What I do
I am a publisher. The definition of this varies a little but, essentially, it means I plan a list of books to produce and publish for a particular market or kind of reader. Before I buy any book I have to make sure it is going to be pro table and that often determines how much we pay the author, though other factors are often involved. I also edit as much as I can, and plan the cover with the designer.
How I got my job
A long time ago, I answered an ad for a job as a secretary to the publishing director of a small children’s books publisher. There were only three of us! This meant that, though I wasn’t a brilliant secretary, my love of books and reading was put to very good use and I knew I wanted to become an editor one day. I learned so much in at the deep end, that it gave me valuable experience and confidence for future jobs in publishing.
What I love about my job
Working with talented and sometimes vulnerable authors (writing for an audience is a brave thing to do!) to make a great book even better is the best feeling. And the relationship between an editor and author is like no other. You bond on a particular level and that feels amazing. I love the creative side of my job – the editing and the visual/design aspect.
What’s difficult about my job
Difficult is probably not quite the right word but certainly tact and sensitivity are two things that are sharpened in my job. Sometimes you have to have dificult conversations – whether about the editing or how well the book is selling – or convincing an author that the cover they hate is a good idea.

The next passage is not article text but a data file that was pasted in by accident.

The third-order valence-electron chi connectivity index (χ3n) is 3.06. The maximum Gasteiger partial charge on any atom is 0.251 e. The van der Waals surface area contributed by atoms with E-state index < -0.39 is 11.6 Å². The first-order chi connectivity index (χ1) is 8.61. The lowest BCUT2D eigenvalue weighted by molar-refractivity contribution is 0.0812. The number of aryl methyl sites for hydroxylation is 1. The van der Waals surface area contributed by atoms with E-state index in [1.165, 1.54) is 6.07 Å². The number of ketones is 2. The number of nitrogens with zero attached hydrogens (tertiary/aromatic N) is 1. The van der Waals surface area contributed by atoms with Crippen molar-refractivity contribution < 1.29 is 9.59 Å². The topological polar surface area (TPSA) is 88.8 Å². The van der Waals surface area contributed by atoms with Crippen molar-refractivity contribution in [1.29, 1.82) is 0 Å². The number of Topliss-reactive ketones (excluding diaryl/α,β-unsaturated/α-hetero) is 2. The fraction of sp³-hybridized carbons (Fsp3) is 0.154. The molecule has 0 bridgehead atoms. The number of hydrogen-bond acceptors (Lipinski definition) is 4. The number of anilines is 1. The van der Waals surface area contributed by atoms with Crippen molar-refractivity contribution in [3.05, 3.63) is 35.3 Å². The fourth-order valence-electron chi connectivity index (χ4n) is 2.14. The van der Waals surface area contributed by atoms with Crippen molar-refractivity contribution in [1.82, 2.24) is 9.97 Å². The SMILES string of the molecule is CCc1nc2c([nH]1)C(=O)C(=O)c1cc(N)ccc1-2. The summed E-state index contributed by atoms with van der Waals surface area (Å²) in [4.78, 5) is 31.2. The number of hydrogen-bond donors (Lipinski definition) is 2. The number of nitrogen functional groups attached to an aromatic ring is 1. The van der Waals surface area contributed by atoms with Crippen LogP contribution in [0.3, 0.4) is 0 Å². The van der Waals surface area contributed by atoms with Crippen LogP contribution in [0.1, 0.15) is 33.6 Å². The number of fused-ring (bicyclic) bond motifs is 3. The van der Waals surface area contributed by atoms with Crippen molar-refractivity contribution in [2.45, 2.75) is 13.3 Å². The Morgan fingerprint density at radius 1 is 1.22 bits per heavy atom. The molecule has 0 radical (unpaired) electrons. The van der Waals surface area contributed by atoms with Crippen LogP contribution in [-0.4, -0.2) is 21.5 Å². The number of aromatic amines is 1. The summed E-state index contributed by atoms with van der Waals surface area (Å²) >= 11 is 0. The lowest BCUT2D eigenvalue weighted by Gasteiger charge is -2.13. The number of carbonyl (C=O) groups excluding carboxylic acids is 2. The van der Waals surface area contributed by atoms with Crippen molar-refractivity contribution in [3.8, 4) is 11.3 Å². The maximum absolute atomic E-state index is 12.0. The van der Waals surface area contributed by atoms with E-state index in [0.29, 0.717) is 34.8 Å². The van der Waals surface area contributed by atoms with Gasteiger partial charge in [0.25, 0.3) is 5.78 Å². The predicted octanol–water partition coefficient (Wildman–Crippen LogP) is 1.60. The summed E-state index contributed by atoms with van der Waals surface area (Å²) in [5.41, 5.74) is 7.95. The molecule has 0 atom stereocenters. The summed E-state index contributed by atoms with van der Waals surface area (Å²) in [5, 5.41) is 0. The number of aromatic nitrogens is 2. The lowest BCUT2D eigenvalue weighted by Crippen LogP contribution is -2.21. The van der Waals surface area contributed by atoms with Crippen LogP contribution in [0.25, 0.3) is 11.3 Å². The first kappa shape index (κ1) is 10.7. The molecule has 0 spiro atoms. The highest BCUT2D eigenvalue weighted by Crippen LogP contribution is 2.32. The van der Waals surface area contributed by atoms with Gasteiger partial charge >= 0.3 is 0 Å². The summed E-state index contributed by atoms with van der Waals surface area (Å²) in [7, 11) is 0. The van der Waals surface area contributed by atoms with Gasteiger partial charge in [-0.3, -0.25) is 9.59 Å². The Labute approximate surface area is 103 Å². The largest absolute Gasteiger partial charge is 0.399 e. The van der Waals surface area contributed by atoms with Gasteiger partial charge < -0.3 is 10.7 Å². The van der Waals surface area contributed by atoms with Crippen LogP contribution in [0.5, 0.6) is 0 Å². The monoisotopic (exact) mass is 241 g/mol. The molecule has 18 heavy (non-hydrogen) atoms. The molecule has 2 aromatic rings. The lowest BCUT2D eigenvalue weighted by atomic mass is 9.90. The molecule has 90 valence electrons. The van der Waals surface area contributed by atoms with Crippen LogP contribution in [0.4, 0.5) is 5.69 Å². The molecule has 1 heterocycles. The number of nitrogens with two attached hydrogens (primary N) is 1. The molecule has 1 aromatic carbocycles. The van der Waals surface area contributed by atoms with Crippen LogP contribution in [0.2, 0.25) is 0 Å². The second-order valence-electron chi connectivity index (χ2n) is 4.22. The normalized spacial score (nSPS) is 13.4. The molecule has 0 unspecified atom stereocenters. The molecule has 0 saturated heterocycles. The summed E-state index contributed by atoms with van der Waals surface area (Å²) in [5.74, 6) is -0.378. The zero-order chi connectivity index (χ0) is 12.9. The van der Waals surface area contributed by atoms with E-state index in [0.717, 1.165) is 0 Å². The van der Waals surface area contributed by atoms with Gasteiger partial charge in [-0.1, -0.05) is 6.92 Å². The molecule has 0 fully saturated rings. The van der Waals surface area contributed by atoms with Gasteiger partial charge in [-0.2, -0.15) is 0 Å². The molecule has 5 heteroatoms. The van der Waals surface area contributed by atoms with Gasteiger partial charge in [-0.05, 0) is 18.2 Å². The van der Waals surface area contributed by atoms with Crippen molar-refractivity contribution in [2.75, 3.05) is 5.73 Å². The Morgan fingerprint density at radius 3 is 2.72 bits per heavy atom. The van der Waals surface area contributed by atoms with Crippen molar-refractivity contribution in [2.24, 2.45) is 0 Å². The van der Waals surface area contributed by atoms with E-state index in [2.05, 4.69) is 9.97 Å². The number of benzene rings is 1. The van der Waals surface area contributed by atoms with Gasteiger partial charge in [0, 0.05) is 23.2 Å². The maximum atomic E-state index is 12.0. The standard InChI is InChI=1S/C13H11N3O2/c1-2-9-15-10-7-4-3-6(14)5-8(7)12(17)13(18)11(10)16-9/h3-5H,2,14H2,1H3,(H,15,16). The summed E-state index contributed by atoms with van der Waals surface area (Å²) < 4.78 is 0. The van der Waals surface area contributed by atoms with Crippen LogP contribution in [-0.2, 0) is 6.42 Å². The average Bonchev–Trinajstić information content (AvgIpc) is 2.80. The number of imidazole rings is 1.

Where to start
After a degree, try hard to get experience as an intern with as many publishers as possible, and be focused about which area of publishing you feel most connected with. If you know that, then take all the extra work you can, and be prepared to start at the bottom, work hard, listen and be patient. Get a mentor too! Target someone you admire and respect and spend time talking to them about their job.
Read a lot, and keep an eye on what’s happening in the industry. It takes time to get to be an editor, and more time after that to run your own list, but keep focused and engaged and humble, and you’ll get there in the end!